This week’s focus is an extension of last week’s focus – the opposite of play is NOT work … it’s depression.
As I’ve continued to read Stuart Brown’s book, Play, I’ve continued to highlight, think, marinate, and hopefully implement and share a few takeaways so that others can do the same.
The second half of the book doesn’t just lay out the reason for play, it dives deeper into WHY we, as adults, have lost it and HOW we can get it back.
Last week I asked the question – at what point in our life do we start feeling guilty about taking a break?
This week I’ll take the question one step further and ask – how do YOU feel when you see someone who enjoys their work? What assumptions do you make about how someone else feels when you enjoy yours?
When you see someone who is playful at work is it a sign that they aren’t working very hard? Do they not have enough to do? Are they getting paid to goof off? Are you insulted, envious and bitter that they must not have the responsibilities and pressure to perform that you do?
If they were serious about their work, they’d be serious.
I was previously in a job that I hated and these were my exact thoughts. I judged every person that didn’t seem to share my same self-induced misery.
I was experiencing the crisis of the soul that comes from pouring every moment of time and every ounce of available energy into trying to satisfy our own expectations and the expectations that we think others must have of us.
In our society play and work have been pitted against one another, when in reality, they are mutually supportive. Play and work are the timbers that keep our house from collapsing.
We need the flow, the discovery, the feeling of “the moment”, and the liveliness that play provides. We need the sense of purpose, the financial stability, and the knowing that what we are doing is valuable that work provides.
We don’t have to become irresponsible or walk away from our job or our family to remember what it truly feels like to play. But when we lack the feeling of lightness in what we do it should be taken as a major warning sign.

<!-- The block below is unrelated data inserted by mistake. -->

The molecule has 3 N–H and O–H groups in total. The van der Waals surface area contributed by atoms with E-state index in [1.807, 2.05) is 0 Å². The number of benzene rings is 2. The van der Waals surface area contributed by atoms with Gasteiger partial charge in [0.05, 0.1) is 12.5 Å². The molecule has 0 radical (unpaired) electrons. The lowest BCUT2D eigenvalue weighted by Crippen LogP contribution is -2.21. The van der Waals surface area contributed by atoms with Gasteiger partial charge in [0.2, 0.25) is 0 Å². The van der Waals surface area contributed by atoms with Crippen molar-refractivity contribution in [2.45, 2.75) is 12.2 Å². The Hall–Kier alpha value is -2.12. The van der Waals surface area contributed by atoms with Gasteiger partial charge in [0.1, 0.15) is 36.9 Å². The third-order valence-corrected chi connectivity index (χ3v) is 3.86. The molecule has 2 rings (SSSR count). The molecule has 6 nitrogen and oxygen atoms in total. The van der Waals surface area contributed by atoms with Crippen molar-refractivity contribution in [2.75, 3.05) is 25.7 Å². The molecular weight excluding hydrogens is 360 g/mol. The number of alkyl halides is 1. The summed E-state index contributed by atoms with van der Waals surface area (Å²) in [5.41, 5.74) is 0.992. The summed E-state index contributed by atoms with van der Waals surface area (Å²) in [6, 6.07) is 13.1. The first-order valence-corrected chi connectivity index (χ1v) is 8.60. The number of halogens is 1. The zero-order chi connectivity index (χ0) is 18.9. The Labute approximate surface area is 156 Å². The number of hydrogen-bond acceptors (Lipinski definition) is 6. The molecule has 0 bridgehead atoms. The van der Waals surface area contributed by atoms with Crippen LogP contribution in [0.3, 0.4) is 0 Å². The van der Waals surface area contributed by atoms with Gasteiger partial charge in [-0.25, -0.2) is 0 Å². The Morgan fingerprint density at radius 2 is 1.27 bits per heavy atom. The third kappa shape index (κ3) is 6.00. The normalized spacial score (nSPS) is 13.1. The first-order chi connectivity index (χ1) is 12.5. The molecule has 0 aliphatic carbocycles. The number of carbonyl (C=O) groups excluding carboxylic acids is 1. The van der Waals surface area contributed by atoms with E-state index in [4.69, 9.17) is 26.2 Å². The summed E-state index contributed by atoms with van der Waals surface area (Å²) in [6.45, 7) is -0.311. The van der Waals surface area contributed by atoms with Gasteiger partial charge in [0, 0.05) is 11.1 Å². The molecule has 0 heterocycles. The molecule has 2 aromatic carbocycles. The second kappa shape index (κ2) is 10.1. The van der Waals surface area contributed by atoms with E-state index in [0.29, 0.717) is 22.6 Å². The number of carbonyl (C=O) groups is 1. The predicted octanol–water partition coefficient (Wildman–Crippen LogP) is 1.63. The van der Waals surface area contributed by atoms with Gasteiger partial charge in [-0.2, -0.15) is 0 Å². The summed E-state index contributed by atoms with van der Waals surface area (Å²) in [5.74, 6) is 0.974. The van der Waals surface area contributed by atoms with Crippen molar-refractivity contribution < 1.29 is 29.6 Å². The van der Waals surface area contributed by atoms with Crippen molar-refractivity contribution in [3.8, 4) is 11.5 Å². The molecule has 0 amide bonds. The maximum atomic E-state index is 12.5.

…okay ….what now…
The body remembers what the mind has forgotten.
Movement is one of the first pieces of our own development and it can be the first step we take to return to play.
The dreaded job I mentioned started to turn when I began taking breaks to walk around the building. It became tolerable when a few coworkers and I started making plans to play catch at lunch. I found myself becoming a better problem solver, more collaborative and a much greater asset to my team when Friday’s became our day to eat together. I wrung out every hour of vacation, requested more, and was GRANTED MORE because my boss and I both recognized that the recharge yielded much greater return than the burnout.
I lasted a year and a half longer than I ever thought at this company. By the time I left I had built respect, rapport, momentum, and had alas! discovered a route much more profitable than “head down and grind.”
Play is how we are made, how we develop and adjust to change. It can foster innovation and lead to multibillion-dollar fortunes. But in the end, the most significant aspect of play is that it allows us to express our joy and connect most deeply with the best in ourselves, and in others.
If your life has become barren, play brings it to life again.
Let the feeling of play be your guiding star, and you will certainly find a true and successful course through life.